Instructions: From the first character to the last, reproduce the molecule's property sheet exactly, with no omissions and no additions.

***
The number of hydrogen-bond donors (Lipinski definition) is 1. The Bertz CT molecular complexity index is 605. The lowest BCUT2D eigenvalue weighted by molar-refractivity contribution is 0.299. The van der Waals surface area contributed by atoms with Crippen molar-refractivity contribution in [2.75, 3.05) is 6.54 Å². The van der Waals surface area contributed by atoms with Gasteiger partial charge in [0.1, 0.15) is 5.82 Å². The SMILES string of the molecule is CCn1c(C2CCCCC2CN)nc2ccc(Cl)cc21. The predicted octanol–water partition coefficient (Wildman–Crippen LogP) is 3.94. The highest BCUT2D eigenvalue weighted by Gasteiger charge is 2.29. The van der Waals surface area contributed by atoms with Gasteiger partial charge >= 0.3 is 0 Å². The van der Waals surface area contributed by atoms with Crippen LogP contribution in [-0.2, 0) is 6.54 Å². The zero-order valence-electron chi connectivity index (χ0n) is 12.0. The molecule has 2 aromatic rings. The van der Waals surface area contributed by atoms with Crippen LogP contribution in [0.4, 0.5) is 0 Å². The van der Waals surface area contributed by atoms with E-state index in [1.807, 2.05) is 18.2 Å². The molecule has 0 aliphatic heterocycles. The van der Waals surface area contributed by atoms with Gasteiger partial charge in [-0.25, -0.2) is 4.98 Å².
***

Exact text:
The number of hydrogen-bond donors (Lipinski definition) is 1. The Bertz CT molecular complexity index is 605. The lowest BCUT2D eigenvalue weighted by molar-refractivity contribution is 0.299. The van der Waals surface area contributed by atoms with Crippen molar-refractivity contribution in [2.75, 3.05) is 6.54 Å². The van der Waals surface area contributed by atoms with Gasteiger partial charge in [0.1, 0.15) is 5.82 Å². The SMILES string of the molecule is CCn1c(C2CCCCC2CN)nc2ccc(Cl)cc21. The predicted octanol–water partition coefficient (Wildman–Crippen LogP) is 3.94. The highest BCUT2D eigenvalue weighted by Gasteiger charge is 2.29. The van der Waals surface area contributed by atoms with Gasteiger partial charge >= 0.3 is 0 Å². The van der Waals surface area contributed by atoms with Crippen LogP contribution in [-0.2, 0) is 6.54 Å². The zero-order valence-electron chi connectivity index (χ0n) is 12.0. The molecule has 2 aromatic rings. The van der Waals surface area contributed by atoms with Crippen LogP contribution in [0.4, 0.5) is 0 Å². The van der Waals surface area contributed by atoms with E-state index in [1.807, 2.05) is 18.2 Å². The molecule has 0 aliphatic heterocycles. The van der Waals surface area contributed by atoms with Gasteiger partial charge in [-0.25, -0.2) is 4.98 Å².